Two New Judges Appointed to FISA Court

The Chief Justice of the United States has named two new judges to the eleven-member Foreign Intelligence Surveillance Court (FISC), the Court announced last week.

Chief Justice Roberts designated Judge James P. Jones of the Western District of Virginia and Judge Thomas B. Russell of the Western District of Kentucky to serve on the FISC beginning May 19, 2015. Judge Jones and Judge Russell were both nominated to the federal bench by President Bill Clinton. The new FISC appointees will replace Judge Mary A. McLaughlin and Judge James B. Zagel, who will rotate off the Court on May 18. The current membership of the FISA Court is listed here (and here).

The Foreign Intelligence Surveillance Court rules on applications for electronic surveillance and physical search (“and other investigative actions”) under the Foreign Intelligence Surveillance Act. In recent years, the Court has also secretly interpreted intelligence surveillance law in ways that were unexpected and counterintuitive, authorizing the collection of all domestic telephone metadata records.

The evolution of the Foreign Intelligence Surveillance Court was critically examined in a report last month from the Brennan Center for Justice.

Due to changes in law and technology, the FISA Court has “veer[ed] off course, departing from its traditional role of ensuring that the government has sufficient cause to intercept communications or obtain records in particular cases and instead authorizing broad surveillance programs,” wrote Liza Goitein and Faiza Patel of the Brennan Center.

“It is questionable whether the court’s new role comports with Article III of the Constitution, which mandates that courts must adjudicate concrete disputes rather than issuing advisory opinions on abstract questions. The constitutional infirmity is compounded by the fact that the court generally hears only from the government, while the people whose communications are intercepted have no meaningful opportunity to challenge the surveillance, even after the fact,” they wrote.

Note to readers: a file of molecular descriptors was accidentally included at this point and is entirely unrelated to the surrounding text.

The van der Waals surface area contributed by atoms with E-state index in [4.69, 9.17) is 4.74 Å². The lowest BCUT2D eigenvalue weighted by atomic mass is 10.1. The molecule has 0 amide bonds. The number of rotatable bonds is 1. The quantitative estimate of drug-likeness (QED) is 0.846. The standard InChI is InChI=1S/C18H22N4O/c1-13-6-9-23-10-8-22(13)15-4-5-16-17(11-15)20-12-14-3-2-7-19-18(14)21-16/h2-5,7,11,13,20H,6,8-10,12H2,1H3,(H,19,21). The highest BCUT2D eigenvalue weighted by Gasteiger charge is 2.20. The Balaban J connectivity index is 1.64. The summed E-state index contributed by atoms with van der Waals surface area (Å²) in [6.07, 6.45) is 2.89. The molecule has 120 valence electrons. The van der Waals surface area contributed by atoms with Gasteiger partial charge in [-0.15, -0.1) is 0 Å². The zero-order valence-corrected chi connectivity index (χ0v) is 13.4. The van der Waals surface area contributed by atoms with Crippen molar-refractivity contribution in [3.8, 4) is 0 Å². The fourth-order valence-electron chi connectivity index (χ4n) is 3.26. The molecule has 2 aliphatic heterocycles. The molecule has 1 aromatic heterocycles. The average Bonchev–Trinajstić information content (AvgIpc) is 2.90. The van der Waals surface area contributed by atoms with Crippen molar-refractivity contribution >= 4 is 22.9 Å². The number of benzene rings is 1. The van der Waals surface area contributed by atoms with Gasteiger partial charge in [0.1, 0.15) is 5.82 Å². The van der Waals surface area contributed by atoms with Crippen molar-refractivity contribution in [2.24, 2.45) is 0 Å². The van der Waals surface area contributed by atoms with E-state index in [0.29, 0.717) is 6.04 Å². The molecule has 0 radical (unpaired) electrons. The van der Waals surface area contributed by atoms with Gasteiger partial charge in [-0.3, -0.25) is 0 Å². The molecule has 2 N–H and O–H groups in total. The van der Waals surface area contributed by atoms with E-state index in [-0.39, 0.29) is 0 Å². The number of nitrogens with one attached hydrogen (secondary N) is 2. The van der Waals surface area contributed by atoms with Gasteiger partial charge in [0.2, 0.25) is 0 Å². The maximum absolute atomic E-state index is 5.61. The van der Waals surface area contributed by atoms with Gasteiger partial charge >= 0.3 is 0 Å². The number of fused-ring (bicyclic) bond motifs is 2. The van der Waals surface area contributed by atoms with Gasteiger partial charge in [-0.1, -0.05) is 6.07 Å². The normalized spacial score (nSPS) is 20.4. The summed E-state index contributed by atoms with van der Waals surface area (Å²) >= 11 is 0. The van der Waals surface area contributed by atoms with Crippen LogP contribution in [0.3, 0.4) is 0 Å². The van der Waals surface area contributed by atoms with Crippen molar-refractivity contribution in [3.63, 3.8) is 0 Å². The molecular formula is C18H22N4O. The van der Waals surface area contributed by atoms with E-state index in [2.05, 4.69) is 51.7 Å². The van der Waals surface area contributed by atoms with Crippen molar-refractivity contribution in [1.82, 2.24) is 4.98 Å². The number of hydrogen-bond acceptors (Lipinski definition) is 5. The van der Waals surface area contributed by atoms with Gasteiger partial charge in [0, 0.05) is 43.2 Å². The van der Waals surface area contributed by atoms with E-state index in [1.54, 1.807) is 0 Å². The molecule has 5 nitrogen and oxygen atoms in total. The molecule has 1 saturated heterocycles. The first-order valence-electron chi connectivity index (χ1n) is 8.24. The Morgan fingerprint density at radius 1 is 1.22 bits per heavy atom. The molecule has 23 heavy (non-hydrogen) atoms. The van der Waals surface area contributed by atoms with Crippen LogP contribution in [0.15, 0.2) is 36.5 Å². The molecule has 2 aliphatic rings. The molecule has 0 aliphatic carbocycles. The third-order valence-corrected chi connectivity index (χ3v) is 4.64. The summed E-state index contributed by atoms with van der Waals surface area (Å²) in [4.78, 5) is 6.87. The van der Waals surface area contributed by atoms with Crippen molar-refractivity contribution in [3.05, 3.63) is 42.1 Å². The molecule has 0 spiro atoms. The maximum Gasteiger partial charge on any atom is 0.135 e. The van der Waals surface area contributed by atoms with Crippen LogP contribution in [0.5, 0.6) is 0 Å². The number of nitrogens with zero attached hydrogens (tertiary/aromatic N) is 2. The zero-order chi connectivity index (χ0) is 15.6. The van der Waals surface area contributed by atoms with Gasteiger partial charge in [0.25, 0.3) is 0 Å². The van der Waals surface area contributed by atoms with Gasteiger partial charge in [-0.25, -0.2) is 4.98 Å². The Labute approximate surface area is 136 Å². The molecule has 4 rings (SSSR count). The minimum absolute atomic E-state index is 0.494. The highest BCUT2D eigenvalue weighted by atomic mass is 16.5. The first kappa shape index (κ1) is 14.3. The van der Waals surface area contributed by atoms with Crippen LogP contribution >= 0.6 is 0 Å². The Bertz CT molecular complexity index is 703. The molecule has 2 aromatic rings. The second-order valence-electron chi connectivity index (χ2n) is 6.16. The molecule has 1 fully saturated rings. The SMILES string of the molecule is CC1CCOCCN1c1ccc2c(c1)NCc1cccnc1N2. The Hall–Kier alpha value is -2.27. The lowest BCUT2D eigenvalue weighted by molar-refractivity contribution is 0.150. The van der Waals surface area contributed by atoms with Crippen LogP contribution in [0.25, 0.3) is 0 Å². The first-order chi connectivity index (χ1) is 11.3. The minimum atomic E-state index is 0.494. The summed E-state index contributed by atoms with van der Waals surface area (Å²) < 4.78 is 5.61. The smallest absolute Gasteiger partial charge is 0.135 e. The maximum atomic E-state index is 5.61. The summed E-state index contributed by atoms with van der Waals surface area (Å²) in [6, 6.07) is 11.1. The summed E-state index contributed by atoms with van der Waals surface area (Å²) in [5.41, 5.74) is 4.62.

See What Went Wrong with the FISA Court, Brennan Center, March 18.

(Former Justice Department official Carrie Cordero took issue with some of the authors’ recommendations for changes to the Court on the Lawfare blog last week. Update: The authors replied here.)

The Congressional Research Service issued several reports last year on possible reforms to the FISA Court:

Reform of the Foreign Intelligence Surveillance Courts: A Brief Overview, March 31, 2014

Reform of the Foreign Intelligence Surveillance Courts: Procedural and Operational Changes, August 26, 2014

Reform of the Foreign Intelligence Surveillance Court (FISC): Selection of Judges, May 5, 2014

Reform of the Foreign Intelligence Surveillance Courts: Introducing a Public Advocate, March 21, 2014

Reform of the Foreign Intelligence Surveillance Courts: Disclosure of FISA Opinions, February 24, 2014

My Take on Snowden’s Revelations

data scanningEarlier this month, I was interviewed by KNBC’s Scott McGrew regarding Snowden’s revelations about NSA spying. The clip is eight and a half minutes long, and here are some of the main points I made: